Satisfactory conservation * daily expenditure Excellent conservation * daily expenditure With guides * daily expenditure Little management * income Adequate management * income






0.062 )0.215 0.147



* significant at 90% confidence, ** significant at 99% confidence (P[|Z| > z])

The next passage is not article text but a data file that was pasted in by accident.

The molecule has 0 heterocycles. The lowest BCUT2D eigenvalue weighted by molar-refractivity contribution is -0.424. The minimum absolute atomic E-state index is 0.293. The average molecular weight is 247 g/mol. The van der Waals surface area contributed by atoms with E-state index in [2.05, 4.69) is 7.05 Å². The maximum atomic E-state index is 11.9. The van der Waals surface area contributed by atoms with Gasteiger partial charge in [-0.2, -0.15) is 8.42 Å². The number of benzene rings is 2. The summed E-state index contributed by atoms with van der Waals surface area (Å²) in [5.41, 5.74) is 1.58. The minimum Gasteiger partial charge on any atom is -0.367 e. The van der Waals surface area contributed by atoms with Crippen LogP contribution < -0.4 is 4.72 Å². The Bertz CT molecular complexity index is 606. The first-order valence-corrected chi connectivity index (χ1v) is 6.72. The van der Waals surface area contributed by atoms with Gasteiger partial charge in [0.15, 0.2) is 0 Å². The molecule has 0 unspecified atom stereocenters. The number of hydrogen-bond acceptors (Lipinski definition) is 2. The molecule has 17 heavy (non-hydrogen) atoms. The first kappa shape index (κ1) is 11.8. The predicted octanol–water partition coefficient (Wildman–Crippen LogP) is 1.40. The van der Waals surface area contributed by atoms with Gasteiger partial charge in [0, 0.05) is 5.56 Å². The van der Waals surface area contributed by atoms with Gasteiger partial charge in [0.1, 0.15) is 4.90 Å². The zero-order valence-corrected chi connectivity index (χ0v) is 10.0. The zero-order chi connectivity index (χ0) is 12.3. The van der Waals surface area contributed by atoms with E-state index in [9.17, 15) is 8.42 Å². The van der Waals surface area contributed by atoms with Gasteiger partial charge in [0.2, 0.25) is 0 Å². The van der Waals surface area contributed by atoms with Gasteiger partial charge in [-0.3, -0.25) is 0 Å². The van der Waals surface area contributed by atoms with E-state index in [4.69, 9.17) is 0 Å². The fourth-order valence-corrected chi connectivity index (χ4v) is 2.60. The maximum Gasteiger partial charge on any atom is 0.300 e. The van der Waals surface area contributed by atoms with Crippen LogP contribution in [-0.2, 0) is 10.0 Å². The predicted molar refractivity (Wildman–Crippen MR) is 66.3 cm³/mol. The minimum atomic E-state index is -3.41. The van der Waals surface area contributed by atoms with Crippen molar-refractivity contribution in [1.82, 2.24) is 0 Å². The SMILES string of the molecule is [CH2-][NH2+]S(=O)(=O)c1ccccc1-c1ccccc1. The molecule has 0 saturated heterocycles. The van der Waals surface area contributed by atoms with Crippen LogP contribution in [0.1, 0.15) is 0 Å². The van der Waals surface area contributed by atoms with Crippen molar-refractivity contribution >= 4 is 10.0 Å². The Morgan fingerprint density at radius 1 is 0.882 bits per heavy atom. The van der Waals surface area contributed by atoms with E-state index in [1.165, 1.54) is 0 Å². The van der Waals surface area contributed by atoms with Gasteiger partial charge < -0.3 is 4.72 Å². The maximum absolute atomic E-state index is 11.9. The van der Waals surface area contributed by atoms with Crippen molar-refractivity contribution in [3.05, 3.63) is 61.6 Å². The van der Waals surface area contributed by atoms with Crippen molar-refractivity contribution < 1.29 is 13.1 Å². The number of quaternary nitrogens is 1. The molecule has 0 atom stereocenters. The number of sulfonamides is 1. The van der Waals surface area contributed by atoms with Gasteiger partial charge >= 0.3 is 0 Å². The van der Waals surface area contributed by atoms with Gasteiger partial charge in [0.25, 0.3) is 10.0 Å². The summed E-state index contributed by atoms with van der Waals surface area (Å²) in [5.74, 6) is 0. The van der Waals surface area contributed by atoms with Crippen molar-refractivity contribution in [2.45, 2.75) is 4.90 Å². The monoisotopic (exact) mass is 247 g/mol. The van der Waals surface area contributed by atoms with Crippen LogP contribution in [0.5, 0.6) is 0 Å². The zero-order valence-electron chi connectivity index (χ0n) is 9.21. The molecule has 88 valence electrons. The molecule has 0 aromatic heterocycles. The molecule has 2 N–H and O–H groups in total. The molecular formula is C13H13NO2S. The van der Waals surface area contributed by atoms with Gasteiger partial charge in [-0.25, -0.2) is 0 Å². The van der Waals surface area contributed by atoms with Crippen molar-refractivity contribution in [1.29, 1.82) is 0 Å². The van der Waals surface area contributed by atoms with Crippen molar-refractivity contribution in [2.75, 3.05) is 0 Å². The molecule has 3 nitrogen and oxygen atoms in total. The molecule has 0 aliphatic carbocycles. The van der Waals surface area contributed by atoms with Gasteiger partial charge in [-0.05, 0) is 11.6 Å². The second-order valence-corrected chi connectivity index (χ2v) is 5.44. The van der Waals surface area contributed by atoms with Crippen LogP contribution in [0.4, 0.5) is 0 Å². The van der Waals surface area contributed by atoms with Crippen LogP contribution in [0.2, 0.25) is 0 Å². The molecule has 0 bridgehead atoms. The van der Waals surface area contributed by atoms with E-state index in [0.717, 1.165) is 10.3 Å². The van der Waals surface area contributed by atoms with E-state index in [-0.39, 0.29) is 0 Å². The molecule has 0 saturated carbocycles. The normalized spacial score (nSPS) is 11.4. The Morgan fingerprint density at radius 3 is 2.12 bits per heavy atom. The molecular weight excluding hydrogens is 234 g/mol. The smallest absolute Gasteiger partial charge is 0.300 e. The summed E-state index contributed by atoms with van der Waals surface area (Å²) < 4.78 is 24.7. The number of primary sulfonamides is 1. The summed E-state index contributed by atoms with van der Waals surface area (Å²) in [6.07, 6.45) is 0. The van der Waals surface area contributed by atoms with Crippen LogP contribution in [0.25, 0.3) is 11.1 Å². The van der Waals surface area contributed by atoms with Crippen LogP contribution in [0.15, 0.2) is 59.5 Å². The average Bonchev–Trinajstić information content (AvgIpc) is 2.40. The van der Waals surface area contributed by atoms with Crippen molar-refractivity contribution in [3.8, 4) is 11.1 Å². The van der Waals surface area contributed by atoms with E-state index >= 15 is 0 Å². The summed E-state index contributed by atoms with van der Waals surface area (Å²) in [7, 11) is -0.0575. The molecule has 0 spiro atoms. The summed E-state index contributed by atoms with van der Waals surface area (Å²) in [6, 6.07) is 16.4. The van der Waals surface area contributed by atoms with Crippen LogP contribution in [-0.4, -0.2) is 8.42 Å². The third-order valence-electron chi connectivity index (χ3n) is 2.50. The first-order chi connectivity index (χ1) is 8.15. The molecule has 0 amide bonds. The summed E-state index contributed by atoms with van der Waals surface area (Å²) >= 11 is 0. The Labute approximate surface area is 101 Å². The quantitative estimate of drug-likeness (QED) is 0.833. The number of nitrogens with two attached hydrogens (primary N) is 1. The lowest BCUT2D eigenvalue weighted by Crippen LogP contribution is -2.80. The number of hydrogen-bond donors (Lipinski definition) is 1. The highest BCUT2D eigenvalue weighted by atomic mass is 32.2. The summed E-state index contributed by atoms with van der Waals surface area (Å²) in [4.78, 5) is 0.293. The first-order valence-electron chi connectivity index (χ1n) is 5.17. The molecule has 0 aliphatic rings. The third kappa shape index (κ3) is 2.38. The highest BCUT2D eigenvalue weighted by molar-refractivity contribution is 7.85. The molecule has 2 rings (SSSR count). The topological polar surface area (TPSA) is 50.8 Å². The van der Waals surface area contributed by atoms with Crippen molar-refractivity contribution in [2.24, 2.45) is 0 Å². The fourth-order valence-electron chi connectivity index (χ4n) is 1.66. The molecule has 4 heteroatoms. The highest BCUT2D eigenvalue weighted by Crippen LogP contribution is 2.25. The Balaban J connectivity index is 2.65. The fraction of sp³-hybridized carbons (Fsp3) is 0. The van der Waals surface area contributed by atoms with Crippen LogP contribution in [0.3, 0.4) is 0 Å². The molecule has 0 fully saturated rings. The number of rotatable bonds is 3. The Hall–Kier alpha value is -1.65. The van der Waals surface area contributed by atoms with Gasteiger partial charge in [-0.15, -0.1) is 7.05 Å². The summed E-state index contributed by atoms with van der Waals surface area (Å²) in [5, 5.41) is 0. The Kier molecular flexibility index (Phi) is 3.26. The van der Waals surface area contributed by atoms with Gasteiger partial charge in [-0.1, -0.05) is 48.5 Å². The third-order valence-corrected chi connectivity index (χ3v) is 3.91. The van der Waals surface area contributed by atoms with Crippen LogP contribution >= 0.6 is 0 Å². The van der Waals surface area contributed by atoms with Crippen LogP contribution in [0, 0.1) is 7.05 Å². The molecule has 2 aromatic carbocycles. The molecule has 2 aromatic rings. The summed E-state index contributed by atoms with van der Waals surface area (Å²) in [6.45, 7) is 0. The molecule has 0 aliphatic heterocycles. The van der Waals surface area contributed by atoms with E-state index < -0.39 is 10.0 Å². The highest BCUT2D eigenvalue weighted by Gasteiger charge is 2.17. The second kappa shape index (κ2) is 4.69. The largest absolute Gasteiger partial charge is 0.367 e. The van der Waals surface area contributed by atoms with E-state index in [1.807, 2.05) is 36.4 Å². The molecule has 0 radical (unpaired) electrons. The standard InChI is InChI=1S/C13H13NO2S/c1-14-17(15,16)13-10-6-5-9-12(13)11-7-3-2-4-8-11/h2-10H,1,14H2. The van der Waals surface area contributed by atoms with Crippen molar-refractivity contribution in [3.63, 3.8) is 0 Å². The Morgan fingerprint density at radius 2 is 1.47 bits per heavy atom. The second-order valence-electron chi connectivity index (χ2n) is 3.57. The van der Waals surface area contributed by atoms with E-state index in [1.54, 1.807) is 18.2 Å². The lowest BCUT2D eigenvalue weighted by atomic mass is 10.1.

tourists who have made the effort to visit Peten but would like to diversify their activities in the region in order to appreciate the flora and fauna of the MBR. The acceptance of entrance fees to pay for improved park management demonstrates that tourism can financially support nature conservation within protected areas. And expanded nature-based tourism services should provide financial incentive to local residents to encourage tourism and support the conservation goals of the MBR. Tourists’ preferences for guides and lodging should stimulate local entrepreneurs to provide these services. Foreign tourists and local residents had similar, although unequal, preferences towards ecotourism development in the MBR. Both groups preferred adequate park management, wildlife viewing with guides, and an entrance fee. These preferences did not significantly vary across the socioeconomic indicators of the survey respondents. The demand for tourism services does not vary significantly between different expenditure groups. There is a complementary interest in local residents